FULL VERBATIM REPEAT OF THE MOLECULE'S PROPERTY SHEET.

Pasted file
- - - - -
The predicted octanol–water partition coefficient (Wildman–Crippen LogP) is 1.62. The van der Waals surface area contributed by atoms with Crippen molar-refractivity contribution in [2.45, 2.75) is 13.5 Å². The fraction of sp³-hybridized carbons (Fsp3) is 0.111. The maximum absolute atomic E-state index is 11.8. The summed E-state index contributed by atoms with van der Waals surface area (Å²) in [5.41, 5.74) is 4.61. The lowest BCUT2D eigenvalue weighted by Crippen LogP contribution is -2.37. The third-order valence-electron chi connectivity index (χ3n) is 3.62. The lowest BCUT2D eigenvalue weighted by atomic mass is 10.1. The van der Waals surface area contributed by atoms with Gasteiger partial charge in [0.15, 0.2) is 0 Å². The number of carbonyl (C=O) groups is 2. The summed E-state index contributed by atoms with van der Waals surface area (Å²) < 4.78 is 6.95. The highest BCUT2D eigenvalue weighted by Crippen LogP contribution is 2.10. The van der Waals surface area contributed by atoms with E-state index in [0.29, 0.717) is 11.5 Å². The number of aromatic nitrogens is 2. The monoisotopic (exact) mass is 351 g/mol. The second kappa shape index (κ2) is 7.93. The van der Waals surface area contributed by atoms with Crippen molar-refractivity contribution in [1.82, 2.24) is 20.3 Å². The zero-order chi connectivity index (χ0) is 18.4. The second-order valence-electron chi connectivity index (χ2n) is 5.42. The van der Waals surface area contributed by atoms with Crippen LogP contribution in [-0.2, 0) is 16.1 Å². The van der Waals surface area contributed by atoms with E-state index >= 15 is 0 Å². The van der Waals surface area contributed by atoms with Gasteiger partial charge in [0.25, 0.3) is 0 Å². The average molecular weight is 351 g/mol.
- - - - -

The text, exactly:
The predicted octanol–water partition coefficient (Wildman–Crippen LogP) is 1.62. The van der Waals surface area contributed by atoms with Crippen molar-refractivity contribution in [2.45, 2.75) is 13.5 Å². The fraction of sp³-hybridized carbons (Fsp3) is 0.111. The maximum absolute atomic E-state index is 11.8. The summed E-state index contributed by atoms with van der Waals surface area (Å²) in [5.41, 5.74) is 4.61. The lowest BCUT2D eigenvalue weighted by Crippen LogP contribution is -2.37. The third-order valence-electron chi connectivity index (χ3n) is 3.62. The lowest BCUT2D eigenvalue weighted by atomic mass is 10.1. The van der Waals surface area contributed by atoms with Gasteiger partial charge in [0.15, 0.2) is 0 Å². The number of carbonyl (C=O) groups is 2. The summed E-state index contributed by atoms with van der Waals surface area (Å²) < 4.78 is 6.95. The highest BCUT2D eigenvalue weighted by Crippen LogP contribution is 2.10. The van der Waals surface area contributed by atoms with E-state index in [0.29, 0.717) is 11.5 Å². The number of aromatic nitrogens is 2. The monoisotopic (exact) mass is 351 g/mol. The second kappa shape index (κ2) is 7.93. The van der Waals surface area contributed by atoms with Crippen molar-refractivity contribution in [1.82, 2.24) is 20.3 Å². The zero-order chi connectivity index (χ0) is 18.4. The second-order valence-electron chi connectivity index (χ2n) is 5.42. The van der Waals surface area contributed by atoms with Crippen LogP contribution in [-0.2, 0) is 16.1 Å². The van der Waals surface area contributed by atoms with E-state index >= 15 is 0 Å². The van der Waals surface area contributed by atoms with Gasteiger partial charge in [0.25, 0.3) is 0 Å². The average molecular weight is 351 g/mol.